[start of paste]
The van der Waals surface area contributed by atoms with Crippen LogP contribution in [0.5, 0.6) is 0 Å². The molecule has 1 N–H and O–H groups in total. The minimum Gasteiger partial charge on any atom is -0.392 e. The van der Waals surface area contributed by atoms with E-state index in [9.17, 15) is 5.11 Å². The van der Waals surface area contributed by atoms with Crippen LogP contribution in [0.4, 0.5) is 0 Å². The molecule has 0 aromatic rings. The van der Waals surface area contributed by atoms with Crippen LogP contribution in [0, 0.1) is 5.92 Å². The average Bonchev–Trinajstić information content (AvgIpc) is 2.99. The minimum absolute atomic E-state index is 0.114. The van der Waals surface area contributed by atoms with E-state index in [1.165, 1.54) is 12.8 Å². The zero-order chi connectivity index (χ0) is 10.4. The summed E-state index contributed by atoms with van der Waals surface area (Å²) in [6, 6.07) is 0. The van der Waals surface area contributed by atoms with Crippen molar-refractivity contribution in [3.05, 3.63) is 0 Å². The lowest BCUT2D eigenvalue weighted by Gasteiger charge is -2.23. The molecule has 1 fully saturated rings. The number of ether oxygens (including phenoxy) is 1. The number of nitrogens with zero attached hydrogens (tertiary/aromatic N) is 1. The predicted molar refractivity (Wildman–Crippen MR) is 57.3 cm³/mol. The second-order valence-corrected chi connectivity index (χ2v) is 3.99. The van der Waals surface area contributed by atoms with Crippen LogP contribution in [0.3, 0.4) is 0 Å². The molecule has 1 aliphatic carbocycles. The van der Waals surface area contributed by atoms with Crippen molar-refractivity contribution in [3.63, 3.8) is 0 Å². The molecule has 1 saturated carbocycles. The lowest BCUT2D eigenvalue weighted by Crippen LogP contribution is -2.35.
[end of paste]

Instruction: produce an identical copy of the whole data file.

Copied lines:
The van der Waals surface area contributed by atoms with Crippen LogP contribution in [0.5, 0.6) is 0 Å². The molecule has 1 N–H and O–H groups in total. The minimum Gasteiger partial charge on any atom is -0.392 e. The van der Waals surface area contributed by atoms with E-state index in [9.17, 15) is 5.11 Å². The van der Waals surface area contributed by atoms with Crippen LogP contribution in [0.4, 0.5) is 0 Å². The molecule has 0 aromatic rings. The van der Waals surface area contributed by atoms with Crippen LogP contribution in [0, 0.1) is 5.92 Å². The average Bonchev–Trinajstić information content (AvgIpc) is 2.99. The minimum absolute atomic E-state index is 0.114. The van der Waals surface area contributed by atoms with E-state index in [1.165, 1.54) is 12.8 Å². The zero-order chi connectivity index (χ0) is 10.4. The summed E-state index contributed by atoms with van der Waals surface area (Å²) in [6, 6.07) is 0. The van der Waals surface area contributed by atoms with Crippen molar-refractivity contribution in [3.05, 3.63) is 0 Å². The lowest BCUT2D eigenvalue weighted by Gasteiger charge is -2.23. The molecule has 1 fully saturated rings. The number of ether oxygens (including phenoxy) is 1. The number of nitrogens with zero attached hydrogens (tertiary/aromatic N) is 1. The predicted molar refractivity (Wildman–Crippen MR) is 57.3 cm³/mol. The second-order valence-corrected chi connectivity index (χ2v) is 3.99. The van der Waals surface area contributed by atoms with Crippen LogP contribution in [0.3, 0.4) is 0 Å². The molecule has 1 aliphatic carbocycles. The van der Waals surface area contributed by atoms with Crippen molar-refractivity contribution in [3.63, 3.8) is 0 Å². The molecule has 1 saturated carbocycles. The lowest BCUT2D eigenvalue weighted by Crippen LogP contribution is -2.35.